Design and implementation of a systems project. One design project of a new 500 workforce fictional company. The layout of the three building complex, server software scheme and department level breakdown should be completed by the instructor. Students should be required to make the purchasing decisions for the purchase of Network Servers, Switches/Routers, Structure Cabling and Racks, Personal Computers, and networking/pc software.
Electives (Degree - 2 courses) - Students are required to take a 3-credit-hour humanities/fine arts course and a 3-credit-hour social/behavioral science course. For once, I am at a loss for words. These courses are suppose to make the IT professional a well-rounded individual. I would like to find a more practical use for these 6 credit hours. Any suggestions?
English (Degree - 2 courses) - These courses emphasize the writing process and professional communication skills. First course should be technical writing, practical proposals and grants. Second course should be creating effective web documents, e.g. HTML Help and Employee Computer Use Handbooks.
Math (Degree - 1 course) - Survey of topics including sets, logic, probability, statistics, matrices, mathematical systems, geometry, topology, mathematics of finance, and modeling. Math course topics should relate to Total Cost of Ownership (TCO) and cost benefit analysts of everything from increase network bandwidth to speeding up PC by adding memory. In other words, practical math for the network and system administrators.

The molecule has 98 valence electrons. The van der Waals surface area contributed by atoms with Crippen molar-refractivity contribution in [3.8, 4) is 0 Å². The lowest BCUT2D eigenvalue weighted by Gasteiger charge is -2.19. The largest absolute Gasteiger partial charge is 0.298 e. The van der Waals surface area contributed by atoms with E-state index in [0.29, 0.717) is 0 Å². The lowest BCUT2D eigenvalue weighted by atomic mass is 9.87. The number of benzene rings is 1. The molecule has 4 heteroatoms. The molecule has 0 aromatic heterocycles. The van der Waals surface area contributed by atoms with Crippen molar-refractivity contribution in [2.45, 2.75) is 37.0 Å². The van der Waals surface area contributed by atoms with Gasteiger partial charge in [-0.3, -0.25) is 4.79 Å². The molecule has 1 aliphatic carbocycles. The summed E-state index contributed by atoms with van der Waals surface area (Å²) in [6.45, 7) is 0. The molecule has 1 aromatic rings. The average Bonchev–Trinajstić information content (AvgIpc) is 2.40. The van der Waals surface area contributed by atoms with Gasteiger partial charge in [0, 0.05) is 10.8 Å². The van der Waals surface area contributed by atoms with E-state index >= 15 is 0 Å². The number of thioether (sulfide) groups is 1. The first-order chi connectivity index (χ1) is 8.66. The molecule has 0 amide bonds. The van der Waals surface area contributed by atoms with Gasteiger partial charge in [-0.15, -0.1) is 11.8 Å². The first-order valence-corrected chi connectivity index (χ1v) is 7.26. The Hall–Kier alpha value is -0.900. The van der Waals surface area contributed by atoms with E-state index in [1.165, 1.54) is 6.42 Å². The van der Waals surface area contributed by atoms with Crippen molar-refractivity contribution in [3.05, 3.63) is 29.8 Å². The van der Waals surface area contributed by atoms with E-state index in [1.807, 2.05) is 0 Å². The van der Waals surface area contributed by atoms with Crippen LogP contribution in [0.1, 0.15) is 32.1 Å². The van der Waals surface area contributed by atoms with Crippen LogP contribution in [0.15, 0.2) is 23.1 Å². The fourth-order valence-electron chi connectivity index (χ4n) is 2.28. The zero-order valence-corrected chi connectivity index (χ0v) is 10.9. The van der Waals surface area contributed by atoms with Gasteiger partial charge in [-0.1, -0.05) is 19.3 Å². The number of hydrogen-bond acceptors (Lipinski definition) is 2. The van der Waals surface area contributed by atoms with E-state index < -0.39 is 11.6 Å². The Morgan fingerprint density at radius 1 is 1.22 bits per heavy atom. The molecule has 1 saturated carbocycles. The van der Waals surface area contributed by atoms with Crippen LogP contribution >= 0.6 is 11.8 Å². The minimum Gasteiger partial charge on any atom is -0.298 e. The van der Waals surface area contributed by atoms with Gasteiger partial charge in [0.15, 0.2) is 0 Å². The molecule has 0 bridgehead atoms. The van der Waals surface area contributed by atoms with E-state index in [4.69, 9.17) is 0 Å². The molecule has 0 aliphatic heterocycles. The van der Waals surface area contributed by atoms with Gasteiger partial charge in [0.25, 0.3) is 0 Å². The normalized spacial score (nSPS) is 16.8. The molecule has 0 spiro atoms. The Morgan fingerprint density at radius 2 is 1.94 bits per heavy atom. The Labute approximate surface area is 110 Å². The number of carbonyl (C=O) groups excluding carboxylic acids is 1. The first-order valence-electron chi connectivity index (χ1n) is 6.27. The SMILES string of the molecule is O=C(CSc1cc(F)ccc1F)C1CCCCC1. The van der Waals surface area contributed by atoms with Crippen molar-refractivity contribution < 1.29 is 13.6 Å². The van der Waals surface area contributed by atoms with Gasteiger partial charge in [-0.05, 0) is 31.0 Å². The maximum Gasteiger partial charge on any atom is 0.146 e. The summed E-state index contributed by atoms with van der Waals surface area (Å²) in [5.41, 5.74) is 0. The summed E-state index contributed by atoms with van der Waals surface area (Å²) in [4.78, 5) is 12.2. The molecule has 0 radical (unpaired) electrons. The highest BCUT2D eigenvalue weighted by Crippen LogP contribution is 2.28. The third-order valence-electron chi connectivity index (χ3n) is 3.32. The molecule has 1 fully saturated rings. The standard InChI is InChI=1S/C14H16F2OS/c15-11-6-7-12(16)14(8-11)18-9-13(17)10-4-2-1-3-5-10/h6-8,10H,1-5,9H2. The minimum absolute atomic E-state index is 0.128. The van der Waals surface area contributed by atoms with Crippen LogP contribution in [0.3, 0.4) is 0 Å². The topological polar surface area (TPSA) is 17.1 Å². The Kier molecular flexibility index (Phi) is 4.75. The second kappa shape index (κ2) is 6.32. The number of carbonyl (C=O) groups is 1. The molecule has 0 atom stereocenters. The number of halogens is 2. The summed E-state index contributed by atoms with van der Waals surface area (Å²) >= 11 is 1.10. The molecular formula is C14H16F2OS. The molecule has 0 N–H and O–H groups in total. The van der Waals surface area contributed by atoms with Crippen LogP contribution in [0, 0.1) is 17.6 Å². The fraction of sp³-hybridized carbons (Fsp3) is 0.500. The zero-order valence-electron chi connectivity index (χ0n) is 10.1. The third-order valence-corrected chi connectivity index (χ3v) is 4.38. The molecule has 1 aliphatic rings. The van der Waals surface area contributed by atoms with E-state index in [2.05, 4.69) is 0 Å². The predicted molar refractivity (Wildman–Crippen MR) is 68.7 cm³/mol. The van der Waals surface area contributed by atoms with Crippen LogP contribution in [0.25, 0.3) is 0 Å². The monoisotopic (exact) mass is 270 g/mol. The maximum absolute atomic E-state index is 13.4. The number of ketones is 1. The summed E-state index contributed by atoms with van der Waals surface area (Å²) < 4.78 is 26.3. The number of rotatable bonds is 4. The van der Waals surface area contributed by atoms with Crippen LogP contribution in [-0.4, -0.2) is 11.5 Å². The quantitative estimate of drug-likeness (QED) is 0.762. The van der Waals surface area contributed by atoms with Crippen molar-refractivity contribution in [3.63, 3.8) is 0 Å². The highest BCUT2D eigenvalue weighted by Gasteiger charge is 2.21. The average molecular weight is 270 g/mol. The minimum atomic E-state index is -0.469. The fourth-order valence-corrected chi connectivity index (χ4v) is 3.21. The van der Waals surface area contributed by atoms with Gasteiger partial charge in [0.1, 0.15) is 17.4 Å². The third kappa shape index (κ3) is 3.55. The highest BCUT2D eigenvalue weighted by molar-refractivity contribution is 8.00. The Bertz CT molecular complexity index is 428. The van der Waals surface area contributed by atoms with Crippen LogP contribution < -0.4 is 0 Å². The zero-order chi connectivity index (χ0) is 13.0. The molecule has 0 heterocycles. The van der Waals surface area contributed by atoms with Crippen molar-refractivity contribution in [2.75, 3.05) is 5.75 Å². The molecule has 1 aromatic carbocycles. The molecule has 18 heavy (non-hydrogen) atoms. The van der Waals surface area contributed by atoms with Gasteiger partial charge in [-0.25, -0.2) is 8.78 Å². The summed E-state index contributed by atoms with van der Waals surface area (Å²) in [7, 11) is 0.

These are the type of courses that just make life miserable, and discourage potentially great engineers from going through the non-sense. Why not say the truth " these courses will NOT make you a better person, they are extortion to help fund educators/courses that have no viable purpose at an institution of higher education"
Forcing a person to take course on morals and ethics does not make a moral or ethical person. It simply is a extortion of money from a trapped student, directly into the coffers of the department in which the student must donate. The college exists to sell it's product (education) to the customer (student). The student buys the skills he/she needs to pursue the career of choice. To force a student to take unrelated courses makes as much sense as forcing a person to buy a car and a Balsa wood entertainment center (Balsa entertainment centers just aren't selling like the Liberals would like to see them sold; so they will be a conditional requirement for purchasing a car).
You are 100% correct on that recommendation. Otherwise, they ought to read the entire line of O'rielly books and a promising career is within reach.
Writing skills! Amen to that. The other oft-ignored skill is public speaking. Lots of IT people at all levels will end up needing to speak to groups. Training sessions, demos, that sort of thing.
No. A course such as that should avoid language-specific instruction. In all reality, what language you use would depend on what you seek to accomplish. A course such as this should introduce would-be, or existing, programmers to programming methodologies that work, rather than teaching a specific langauge... just my opinion, of course...